This type of life insurance is for a specific period of time, known as ‘the term.’ The exact length of time is flexible which can vary from a single year to several years. Having a term life insurance policy makes the most sense when your need for coverage will end at some point such as when a major debt will be paid off. The advantage of such a policy is that it provides the greatest coverage (protection) at the lowest initial premium (premiums increase as the insured ages). Young families on a tight budget find that this gives them peace of mind. Many term life policies can be converted to permanent insurance. Term life policies have no cash value and cannot be used for wealth management.
Permanent Life Insurance
Unlike term insurance permanent life insurance has no end date – it provides coverage for as long as the premiums are paid. Most whole life contracts with cash values will create a premium loan against the cash value if the premiums are not paid. If the cash value decreases to $0, the contract will lapse. Premiums are typically divided into two parts. One part belongs to the insurer to pay for your coverage. The other part is used to increase the cash value of the policy. There are different types of permanent insurance (e.g. whole life, universal) each with their own distinct features but all have the following characteristics in common:
- Have a cash value
- Provide a death benefit
- Last for a person’s lifetime
- Can be used for wealth management and estate planning
- Earnings can be tax-deferred
Whole Life Insurance
- Premiums can be stretched out over a long time throughout the policy
- The amount of the death benefit is guaranteed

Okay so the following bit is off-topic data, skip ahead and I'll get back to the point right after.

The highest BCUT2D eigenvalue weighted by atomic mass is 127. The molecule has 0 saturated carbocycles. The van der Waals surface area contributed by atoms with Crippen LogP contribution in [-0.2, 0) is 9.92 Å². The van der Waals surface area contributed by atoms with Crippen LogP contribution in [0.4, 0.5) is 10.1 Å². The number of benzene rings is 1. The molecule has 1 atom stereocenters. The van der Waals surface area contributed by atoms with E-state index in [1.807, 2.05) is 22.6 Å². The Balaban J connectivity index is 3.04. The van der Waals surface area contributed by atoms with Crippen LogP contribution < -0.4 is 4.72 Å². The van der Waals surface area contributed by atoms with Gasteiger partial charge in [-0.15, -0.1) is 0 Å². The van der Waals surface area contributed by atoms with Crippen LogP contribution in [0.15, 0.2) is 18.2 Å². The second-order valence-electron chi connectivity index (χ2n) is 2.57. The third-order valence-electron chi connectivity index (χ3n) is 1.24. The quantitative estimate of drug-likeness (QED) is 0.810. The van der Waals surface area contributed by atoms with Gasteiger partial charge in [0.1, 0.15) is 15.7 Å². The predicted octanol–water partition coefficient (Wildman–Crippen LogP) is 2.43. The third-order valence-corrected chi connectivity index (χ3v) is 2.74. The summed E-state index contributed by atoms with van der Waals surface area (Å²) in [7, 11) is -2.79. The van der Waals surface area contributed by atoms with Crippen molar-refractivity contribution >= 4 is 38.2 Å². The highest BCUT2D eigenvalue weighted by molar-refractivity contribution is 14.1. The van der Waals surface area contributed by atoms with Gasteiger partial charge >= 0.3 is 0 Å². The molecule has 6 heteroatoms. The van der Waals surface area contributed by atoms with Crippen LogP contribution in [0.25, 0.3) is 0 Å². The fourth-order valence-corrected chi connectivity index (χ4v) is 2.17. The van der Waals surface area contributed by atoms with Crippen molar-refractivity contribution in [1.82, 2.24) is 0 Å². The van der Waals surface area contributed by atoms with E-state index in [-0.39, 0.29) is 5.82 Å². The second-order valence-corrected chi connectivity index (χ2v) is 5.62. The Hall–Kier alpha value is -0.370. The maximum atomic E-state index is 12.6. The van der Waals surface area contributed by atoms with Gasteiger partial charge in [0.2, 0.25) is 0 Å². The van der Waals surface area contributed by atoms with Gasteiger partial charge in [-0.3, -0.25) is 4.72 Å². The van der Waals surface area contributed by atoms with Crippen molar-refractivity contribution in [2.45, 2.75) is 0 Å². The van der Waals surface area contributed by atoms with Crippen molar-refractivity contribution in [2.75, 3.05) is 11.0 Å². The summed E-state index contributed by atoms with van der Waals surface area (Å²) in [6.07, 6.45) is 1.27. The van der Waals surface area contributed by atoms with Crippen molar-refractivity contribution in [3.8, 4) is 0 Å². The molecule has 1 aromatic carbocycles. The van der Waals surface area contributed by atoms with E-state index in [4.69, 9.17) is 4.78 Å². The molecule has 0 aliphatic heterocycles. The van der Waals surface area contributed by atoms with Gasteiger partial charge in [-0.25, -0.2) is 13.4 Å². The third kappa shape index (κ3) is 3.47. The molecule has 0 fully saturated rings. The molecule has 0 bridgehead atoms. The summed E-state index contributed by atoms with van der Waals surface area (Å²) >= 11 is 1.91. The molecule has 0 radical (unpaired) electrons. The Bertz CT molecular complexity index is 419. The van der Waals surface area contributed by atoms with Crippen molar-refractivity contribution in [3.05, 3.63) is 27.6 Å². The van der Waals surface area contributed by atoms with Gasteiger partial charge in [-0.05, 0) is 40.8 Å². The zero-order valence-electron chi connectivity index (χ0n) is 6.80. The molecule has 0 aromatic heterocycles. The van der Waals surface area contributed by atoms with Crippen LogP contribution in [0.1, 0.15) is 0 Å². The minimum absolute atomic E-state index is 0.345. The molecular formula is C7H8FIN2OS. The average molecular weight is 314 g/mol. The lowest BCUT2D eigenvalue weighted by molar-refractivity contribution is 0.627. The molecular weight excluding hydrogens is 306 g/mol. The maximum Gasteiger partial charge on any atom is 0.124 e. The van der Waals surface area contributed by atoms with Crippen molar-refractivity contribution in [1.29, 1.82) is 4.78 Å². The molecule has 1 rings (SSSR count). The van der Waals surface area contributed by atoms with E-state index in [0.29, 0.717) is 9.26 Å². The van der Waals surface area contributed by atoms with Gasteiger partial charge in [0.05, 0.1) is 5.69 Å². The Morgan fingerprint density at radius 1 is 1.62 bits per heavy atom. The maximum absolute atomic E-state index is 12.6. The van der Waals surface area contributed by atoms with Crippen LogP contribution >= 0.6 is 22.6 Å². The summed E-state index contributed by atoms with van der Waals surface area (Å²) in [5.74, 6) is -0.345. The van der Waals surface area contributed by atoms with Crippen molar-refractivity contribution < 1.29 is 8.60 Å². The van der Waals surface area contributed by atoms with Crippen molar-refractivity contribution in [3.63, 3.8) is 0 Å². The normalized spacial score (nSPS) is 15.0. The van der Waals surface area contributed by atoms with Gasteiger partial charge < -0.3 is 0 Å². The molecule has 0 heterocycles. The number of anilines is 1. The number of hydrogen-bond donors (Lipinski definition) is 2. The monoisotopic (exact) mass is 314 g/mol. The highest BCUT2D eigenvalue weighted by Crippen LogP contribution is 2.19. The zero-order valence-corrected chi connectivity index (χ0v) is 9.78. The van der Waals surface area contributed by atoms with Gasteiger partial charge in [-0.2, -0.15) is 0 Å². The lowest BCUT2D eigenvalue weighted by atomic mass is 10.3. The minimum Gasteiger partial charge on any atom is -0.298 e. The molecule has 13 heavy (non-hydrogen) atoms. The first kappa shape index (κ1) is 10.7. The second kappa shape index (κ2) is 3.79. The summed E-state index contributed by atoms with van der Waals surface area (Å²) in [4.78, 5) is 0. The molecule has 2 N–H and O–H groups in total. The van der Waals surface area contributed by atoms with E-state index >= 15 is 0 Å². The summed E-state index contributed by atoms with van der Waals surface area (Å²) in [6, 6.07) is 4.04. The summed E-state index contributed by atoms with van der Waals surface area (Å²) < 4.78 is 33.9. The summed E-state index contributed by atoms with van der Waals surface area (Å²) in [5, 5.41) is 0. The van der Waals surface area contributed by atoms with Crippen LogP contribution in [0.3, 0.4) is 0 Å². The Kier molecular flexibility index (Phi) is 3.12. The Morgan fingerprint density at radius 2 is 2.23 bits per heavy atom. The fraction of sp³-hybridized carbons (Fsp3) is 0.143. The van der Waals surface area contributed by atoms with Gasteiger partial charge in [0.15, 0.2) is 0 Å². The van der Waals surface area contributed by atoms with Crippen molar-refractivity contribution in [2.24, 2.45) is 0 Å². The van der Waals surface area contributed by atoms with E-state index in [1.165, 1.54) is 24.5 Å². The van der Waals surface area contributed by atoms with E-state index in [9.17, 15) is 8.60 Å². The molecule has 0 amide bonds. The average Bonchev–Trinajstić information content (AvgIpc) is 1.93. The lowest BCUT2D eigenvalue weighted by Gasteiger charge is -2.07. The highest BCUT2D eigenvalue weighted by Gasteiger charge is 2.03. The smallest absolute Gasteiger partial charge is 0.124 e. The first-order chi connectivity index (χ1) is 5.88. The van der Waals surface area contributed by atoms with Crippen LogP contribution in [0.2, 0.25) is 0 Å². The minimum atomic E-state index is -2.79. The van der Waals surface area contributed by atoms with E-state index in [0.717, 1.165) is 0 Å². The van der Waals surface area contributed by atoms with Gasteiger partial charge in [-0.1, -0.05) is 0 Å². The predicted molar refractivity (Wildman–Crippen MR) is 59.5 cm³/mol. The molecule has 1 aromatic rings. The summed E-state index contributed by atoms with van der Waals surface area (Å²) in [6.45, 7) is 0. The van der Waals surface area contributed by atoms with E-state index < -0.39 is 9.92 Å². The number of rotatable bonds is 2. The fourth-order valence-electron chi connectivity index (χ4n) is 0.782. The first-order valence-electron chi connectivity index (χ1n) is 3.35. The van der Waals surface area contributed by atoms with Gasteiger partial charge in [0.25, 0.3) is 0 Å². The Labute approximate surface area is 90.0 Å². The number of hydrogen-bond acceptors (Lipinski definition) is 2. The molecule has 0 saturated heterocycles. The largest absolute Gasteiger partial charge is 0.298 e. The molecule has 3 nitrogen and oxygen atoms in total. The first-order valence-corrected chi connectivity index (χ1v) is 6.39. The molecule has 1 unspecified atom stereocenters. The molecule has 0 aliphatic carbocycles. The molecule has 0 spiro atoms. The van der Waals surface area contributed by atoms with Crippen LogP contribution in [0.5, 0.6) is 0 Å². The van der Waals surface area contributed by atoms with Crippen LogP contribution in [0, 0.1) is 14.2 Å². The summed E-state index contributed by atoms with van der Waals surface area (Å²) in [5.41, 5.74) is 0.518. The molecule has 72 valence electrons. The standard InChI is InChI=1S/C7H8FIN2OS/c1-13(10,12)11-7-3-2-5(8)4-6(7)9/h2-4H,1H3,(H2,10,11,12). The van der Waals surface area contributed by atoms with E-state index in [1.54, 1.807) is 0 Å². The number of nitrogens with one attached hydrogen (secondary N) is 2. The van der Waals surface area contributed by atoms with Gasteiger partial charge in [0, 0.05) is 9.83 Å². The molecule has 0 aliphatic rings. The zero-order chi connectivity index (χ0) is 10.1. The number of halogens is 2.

- The rate of return on your cash value may be guaranteed
- Premiums are level throughout the life of the contract
Universal Life Insurance
- The amount of the death benefit can be changed (increased or decreased) in certain circumstances
- The cash value tends to increase non-linearily depending on how your money is invested
- Offers many options for wealth management and estate planning
- Premiums are flexible
- Includes a savings element
- A portion of the premium is invested in various accounts such as bonds, money market funds and mortgages
- A certain amount of return on the premium may be guaranteed regardless of how the investments fare
Variable Life Insurance
- Includes permanent protection for beneficiaries
- Flexibility allows for allocating premium money in various accounts for different investment funds
- Investment risks rest with the policy holder
- Unable to withdraw cash from the investment while living
Given the wide variety of life insurance products and the diversity of each person’s situation, we highly suggest that you talk to Jacqui McFarlane before you make a purchase. Put Jacqui’s expertise to work for you to ensure that you get the coverage that meets your needs.
We also suggest that you take a moment and read Purchasing a Life Insurance Policy – it briefly explains the process.
Tip: An annual review of your life insurance needs should be part of your money management strategy.